When the Client Cuts Your Face Time in Half

Your progress update meeting with the client is scheduled for an hour, starting at 11AM. You’re hopeful it might extend to a lunch invitation.

11AM comes and goes, and the client is still in a meeting. Word comes from the client’s AA that the meeting has to move to 2PM. At 1:30, it gets kicked to 5:30 – and it’s cut to half an hour, as the client really has to leave no later than 6PM.

What do you do?

This came up in a large workshop the other day; the setting was such that only a 1-minute answer was appropriate.  I gave the 1-minute answer – and I’ll include the longer answer here.

Involve the Client in Problem Resolution 

The quick answer is you start the meeting by saying something like, “Listen, it’s late in the day, and it sounds like yours has been hectic. Ending up in a review session may not be your idea of a good time. Would you rather reschedule?”

And then go with the client’s answer, whatever it is. If the client prefers to push on, then do so. And you’d better be willing to trim your presentation to 30 minutes, rather than trying to double-time it, or passive-aggressively running out of time.

The principle here is to make the client part of the problem resolution.

Involve the Client in Problem Definition

The longer answer is to make the client part of the problem definition – not just problem resolution. Why is it that a previously scheduled meeting slipped so drastically?  That it got cut in half?  That’s a discussion worth having on occasion.

Is it because the client doesn’t particularly care about an update, and it’s really your need for approval that’s driving the meeting? Are you able to specify real decisions that are needed from the client? Is this a box-ticking meeting to fulfill your internal processes? Are you trying to cover your behind? Do you know what the meeting was bumped for, and are you satisfied with the decision? Is this a meeting that neither one of you really wants, resulting in joint procrastination – and if so, what’s that about?

The answers may be perfectly innocuous, or they may uncover a deeper issue – where there’s smoke, there might be fire. The point is not about the answers – it’s about having the vulnerability and courage to re-invite the client to visit the tough questions, to define the issues jointly.

Blame is Captivity, Responsibility is Freedom

This week we will be exploring a theme: that business is both scientific and human, but that it has become far too much the former, and far too little the latter. We began it yesterday by pointing out Martin Luther King’s profound focus on relationship to others.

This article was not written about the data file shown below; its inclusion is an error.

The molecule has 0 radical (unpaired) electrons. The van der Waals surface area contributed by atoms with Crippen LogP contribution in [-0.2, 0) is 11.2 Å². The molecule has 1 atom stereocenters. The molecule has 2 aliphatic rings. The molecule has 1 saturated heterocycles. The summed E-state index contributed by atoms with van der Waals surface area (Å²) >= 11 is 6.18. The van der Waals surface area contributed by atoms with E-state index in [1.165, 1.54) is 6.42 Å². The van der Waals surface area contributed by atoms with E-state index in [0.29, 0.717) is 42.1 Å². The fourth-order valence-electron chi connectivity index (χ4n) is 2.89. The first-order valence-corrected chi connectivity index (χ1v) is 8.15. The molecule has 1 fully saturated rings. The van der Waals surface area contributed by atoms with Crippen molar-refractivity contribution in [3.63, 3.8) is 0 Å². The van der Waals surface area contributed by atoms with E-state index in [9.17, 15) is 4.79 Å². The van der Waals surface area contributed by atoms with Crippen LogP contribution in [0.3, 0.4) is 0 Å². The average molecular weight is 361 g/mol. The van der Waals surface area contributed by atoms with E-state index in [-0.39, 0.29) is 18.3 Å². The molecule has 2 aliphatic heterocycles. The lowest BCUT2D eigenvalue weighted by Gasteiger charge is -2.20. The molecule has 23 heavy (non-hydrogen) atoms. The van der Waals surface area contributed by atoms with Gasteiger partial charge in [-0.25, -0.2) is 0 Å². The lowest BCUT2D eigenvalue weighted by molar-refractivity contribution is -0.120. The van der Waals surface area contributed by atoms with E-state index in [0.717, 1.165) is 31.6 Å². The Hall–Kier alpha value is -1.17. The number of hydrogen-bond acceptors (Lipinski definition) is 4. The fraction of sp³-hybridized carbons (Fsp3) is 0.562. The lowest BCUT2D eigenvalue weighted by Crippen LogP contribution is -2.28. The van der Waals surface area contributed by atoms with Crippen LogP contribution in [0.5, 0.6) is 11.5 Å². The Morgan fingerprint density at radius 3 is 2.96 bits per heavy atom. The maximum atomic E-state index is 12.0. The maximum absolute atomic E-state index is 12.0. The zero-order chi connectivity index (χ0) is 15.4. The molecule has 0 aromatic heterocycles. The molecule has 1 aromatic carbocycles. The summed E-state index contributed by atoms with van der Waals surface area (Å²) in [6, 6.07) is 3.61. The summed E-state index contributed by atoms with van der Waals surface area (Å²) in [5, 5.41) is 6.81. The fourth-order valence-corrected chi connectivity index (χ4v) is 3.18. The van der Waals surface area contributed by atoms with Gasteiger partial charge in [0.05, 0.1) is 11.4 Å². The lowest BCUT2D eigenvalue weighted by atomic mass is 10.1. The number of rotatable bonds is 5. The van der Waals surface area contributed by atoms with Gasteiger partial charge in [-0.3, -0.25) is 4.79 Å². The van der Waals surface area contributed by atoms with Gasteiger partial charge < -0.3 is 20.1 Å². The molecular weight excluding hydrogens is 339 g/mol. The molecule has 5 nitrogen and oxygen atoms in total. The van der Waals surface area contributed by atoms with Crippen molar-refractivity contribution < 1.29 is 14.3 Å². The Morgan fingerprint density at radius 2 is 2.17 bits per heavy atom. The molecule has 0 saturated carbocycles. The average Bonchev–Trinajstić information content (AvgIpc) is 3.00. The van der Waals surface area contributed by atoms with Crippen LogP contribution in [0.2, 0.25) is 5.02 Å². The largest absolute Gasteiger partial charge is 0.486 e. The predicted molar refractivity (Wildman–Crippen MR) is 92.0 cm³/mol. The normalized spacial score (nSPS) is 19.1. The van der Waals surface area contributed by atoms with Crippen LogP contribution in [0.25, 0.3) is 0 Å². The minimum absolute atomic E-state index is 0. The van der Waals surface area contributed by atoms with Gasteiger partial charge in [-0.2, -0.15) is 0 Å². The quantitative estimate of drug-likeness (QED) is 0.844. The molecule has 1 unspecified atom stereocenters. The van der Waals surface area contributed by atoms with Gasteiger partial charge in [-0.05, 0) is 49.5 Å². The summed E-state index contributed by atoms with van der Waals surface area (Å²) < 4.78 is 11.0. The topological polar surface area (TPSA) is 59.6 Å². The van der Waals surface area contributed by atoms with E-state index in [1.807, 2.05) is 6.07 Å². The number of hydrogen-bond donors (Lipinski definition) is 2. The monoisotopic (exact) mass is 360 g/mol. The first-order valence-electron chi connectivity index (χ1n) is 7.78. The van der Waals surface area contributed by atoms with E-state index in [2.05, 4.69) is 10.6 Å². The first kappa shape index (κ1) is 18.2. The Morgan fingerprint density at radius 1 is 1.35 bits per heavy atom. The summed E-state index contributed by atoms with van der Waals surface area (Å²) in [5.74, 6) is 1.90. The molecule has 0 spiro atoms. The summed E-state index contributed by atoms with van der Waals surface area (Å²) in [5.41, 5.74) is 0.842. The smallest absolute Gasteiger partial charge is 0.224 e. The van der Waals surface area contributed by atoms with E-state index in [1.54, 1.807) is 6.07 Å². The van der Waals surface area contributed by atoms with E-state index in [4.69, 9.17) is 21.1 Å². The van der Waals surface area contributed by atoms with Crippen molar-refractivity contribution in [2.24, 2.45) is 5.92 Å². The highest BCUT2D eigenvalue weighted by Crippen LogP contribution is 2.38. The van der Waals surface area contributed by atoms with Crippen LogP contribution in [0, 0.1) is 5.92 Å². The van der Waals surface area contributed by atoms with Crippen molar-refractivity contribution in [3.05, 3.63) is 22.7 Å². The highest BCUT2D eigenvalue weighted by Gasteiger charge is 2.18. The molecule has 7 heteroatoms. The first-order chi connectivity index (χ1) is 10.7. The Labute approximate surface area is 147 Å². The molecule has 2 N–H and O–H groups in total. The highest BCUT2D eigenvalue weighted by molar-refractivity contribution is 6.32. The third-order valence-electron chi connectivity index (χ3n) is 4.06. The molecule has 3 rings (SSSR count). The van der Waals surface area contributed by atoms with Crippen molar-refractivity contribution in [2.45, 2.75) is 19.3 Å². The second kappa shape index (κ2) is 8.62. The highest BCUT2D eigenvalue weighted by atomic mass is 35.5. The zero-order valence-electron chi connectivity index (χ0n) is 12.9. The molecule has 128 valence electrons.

The title of this blogpost is a quote from Phil McGee, who writes his own intensely autobiographical blog, It’s one of his meatier nuggets, and I had occasion to use it last week.

I met with an acquaintance–Susan–who is in the middle of a large and complex initiative, putting together a consortium of independent players. The group is long on vision and expertise, but short on tactical how-to and make-it-happen ability. That’s where she comes in.

As we talked, she told me of her concerns about roles, timing and execution. We’d had this conversation before. She is probably about 90% right about it all, but has become frustrated with her inability to generate movement. "It’s like pushing on a string," she said, and she’s not wrong. Meanwhile, she was feeling unappreciated, unheard and unhappy.

What Problem Are We Trying to Solve?

But this time, as we talked, another level of the issue became clear to us both. No one was going to do what Susan was suggesting needed doing. No one, that is, except her. In fact, probably no one else could do it–only she had the skills and perspective to make it happen.

We reframed the question from "how to get others to do…" to why she shouldn’t do it herself. I asked her just that: what are you afraid of? She is honest and reasonably self-aware. She reflected just a moment and said, "I guess I’m afraid it might not work, and others would blame me."

"And?" I asked. She answered the question. "I guess there are no guarantees, and someone has to own the risk. And if others blame me–well, if I have involved them along the way, then I guess I can live with that. Blame would be their problem, I don’t need to own it." Case closed.

Blame and Freedom

Susan had been blaming others for the team’s inaction. That had deflected her attention from being responsible for her own contribution. Once she stopped blaming and took responsibility, she freed herself–from the fear of other-imposed guilt. In retrospect, Susan herself held the keys. She and only she could stop the cycle, and could do so just by assuming  her part in the whole drama.

Blame is captivity, responsibility is freedom. Susan freed herself, and she didn’t do it with processes or incentives, rules or regulations. She did it by identifying what she was and was not responsible for. That’s pretty personal stuff.  But as McGee says, most of business is just personal.